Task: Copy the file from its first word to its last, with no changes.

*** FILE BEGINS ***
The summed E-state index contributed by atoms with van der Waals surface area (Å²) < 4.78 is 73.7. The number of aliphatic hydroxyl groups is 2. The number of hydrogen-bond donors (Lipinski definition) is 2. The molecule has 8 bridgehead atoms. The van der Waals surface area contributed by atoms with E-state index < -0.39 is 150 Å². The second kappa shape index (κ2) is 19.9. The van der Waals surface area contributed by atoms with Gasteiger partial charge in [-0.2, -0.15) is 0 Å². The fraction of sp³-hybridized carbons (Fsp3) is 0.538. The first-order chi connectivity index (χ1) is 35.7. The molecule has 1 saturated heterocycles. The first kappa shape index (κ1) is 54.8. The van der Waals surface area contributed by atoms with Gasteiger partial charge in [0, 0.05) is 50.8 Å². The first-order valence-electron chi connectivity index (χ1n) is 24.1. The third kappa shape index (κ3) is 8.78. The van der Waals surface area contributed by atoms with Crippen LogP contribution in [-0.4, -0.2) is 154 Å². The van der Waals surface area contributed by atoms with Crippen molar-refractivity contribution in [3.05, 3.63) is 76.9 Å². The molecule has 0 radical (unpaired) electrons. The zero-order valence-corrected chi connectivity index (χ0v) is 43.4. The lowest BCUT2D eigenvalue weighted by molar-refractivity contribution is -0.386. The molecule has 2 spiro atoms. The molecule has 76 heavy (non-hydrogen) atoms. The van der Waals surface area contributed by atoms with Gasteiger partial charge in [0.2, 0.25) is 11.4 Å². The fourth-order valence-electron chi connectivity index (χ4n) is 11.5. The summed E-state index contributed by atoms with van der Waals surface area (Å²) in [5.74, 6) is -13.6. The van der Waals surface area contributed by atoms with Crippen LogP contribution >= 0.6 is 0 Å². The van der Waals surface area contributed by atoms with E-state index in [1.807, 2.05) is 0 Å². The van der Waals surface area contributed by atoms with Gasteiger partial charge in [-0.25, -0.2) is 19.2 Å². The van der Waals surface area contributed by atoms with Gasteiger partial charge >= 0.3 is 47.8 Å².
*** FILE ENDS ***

The summed E-state index contributed by atoms with van der Waals surface area (Å²) < 4.78 is 73.7. The number of aliphatic hydroxyl groups is 2. The number of hydrogen-bond donors (Lipinski definition) is 2. The molecule has 8 bridgehead atoms. The van der Waals surface area contributed by atoms with E-state index < -0.39 is 150 Å². The second kappa shape index (κ2) is 19.9. The van der Waals surface area contributed by atoms with Gasteiger partial charge in [-0.2, -0.15) is 0 Å². The fraction of sp³-hybridized carbons (Fsp3) is 0.538. The first-order chi connectivity index (χ1) is 35.7. The molecule has 1 saturated heterocycles. The first kappa shape index (κ1) is 54.8. The van der Waals surface area contributed by atoms with Gasteiger partial charge in [0, 0.05) is 50.8 Å². The first-order valence-electron chi connectivity index (χ1n) is 24.1. The third kappa shape index (κ3) is 8.78. The van der Waals surface area contributed by atoms with Crippen LogP contribution in [-0.4, -0.2) is 154 Å². The van der Waals surface area contributed by atoms with Crippen molar-refractivity contribution in [3.05, 3.63) is 76.9 Å². The molecule has 0 radical (unpaired) electrons. The zero-order valence-corrected chi connectivity index (χ0v) is 43.4. The lowest BCUT2D eigenvalue weighted by molar-refractivity contribution is -0.386. The molecule has 2 spiro atoms. The molecule has 76 heavy (non-hydrogen) atoms. The van der Waals surface area contributed by atoms with Gasteiger partial charge in [0.2, 0.25) is 11.4 Å². The fourth-order valence-electron chi connectivity index (χ4n) is 11.5. The summed E-state index contributed by atoms with van der Waals surface area (Å²) in [5.74, 6) is -13.6. The van der Waals surface area contributed by atoms with Crippen LogP contribution >= 0.6 is 0 Å². The van der Waals surface area contributed by atoms with E-state index in [1.807, 2.05) is 0 Å². The van der Waals surface area contributed by atoms with Gasteiger partial charge in [-0.25, -0.2) is 19.2 Å². The van der Waals surface area contributed by atoms with Gasteiger partial charge >= 0.3 is 47.8 Å².